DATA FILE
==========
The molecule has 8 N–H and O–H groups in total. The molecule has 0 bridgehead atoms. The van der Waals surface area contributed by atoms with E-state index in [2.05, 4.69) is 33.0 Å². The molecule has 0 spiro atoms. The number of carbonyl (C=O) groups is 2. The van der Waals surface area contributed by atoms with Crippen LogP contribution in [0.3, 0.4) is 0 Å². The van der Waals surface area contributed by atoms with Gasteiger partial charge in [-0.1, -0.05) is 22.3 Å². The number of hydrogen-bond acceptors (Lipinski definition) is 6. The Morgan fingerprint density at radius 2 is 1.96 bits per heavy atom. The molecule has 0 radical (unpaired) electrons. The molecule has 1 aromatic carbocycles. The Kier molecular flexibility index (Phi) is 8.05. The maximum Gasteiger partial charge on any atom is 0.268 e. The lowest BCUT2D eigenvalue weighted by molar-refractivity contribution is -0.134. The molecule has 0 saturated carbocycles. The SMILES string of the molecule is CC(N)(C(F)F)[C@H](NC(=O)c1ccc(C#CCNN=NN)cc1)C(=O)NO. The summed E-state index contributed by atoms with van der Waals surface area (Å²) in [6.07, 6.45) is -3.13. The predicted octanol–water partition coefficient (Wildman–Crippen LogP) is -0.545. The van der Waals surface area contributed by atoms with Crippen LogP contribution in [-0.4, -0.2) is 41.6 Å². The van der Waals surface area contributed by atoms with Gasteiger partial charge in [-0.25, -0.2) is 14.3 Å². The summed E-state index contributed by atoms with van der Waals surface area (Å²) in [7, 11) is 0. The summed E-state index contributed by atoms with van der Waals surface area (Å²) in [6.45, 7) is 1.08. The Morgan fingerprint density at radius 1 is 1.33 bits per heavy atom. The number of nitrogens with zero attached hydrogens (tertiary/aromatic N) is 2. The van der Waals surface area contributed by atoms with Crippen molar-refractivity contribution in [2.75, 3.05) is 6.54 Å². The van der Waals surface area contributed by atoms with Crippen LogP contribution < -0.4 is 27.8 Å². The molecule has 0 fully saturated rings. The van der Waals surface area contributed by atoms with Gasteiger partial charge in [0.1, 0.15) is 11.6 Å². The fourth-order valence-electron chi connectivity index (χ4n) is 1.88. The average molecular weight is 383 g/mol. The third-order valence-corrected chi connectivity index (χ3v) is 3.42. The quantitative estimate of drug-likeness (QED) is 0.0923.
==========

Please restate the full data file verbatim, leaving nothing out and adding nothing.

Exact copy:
The molecule has 8 N–H and O–H groups in total. The molecule has 0 bridgehead atoms. The van der Waals surface area contributed by atoms with E-state index in [2.05, 4.69) is 33.0 Å². The molecule has 0 spiro atoms. The number of carbonyl (C=O) groups is 2. The van der Waals surface area contributed by atoms with Crippen LogP contribution in [0.3, 0.4) is 0 Å². The van der Waals surface area contributed by atoms with Gasteiger partial charge in [-0.1, -0.05) is 22.3 Å². The number of hydrogen-bond acceptors (Lipinski definition) is 6. The Morgan fingerprint density at radius 2 is 1.96 bits per heavy atom. The molecule has 0 radical (unpaired) electrons. The molecule has 1 aromatic carbocycles. The Kier molecular flexibility index (Phi) is 8.05. The maximum Gasteiger partial charge on any atom is 0.268 e. The lowest BCUT2D eigenvalue weighted by molar-refractivity contribution is -0.134. The molecule has 0 saturated carbocycles. The SMILES string of the molecule is CC(N)(C(F)F)[C@H](NC(=O)c1ccc(C#CCNN=NN)cc1)C(=O)NO. The summed E-state index contributed by atoms with van der Waals surface area (Å²) in [6.07, 6.45) is -3.13. The predicted octanol–water partition coefficient (Wildman–Crippen LogP) is -0.545. The van der Waals surface area contributed by atoms with Crippen LogP contribution in [-0.4, -0.2) is 41.6 Å². The van der Waals surface area contributed by atoms with Gasteiger partial charge in [-0.25, -0.2) is 14.3 Å². The summed E-state index contributed by atoms with van der Waals surface area (Å²) in [7, 11) is 0. The summed E-state index contributed by atoms with van der Waals surface area (Å²) in [6.45, 7) is 1.08. The Morgan fingerprint density at radius 1 is 1.33 bits per heavy atom. The number of nitrogens with zero attached hydrogens (tertiary/aromatic N) is 2. The van der Waals surface area contributed by atoms with Crippen molar-refractivity contribution in [2.75, 3.05) is 6.54 Å². The van der Waals surface area contributed by atoms with Crippen LogP contribution < -0.4 is 27.8 Å². The molecule has 0 fully saturated rings. The van der Waals surface area contributed by atoms with Gasteiger partial charge in [0.1, 0.15) is 11.6 Å². The fourth-order valence-electron chi connectivity index (χ4n) is 1.88. The average molecular weight is 383 g/mol. The third-order valence-corrected chi connectivity index (χ3v) is 3.42. The quantitative estimate of drug-likeness (QED) is 0.0923.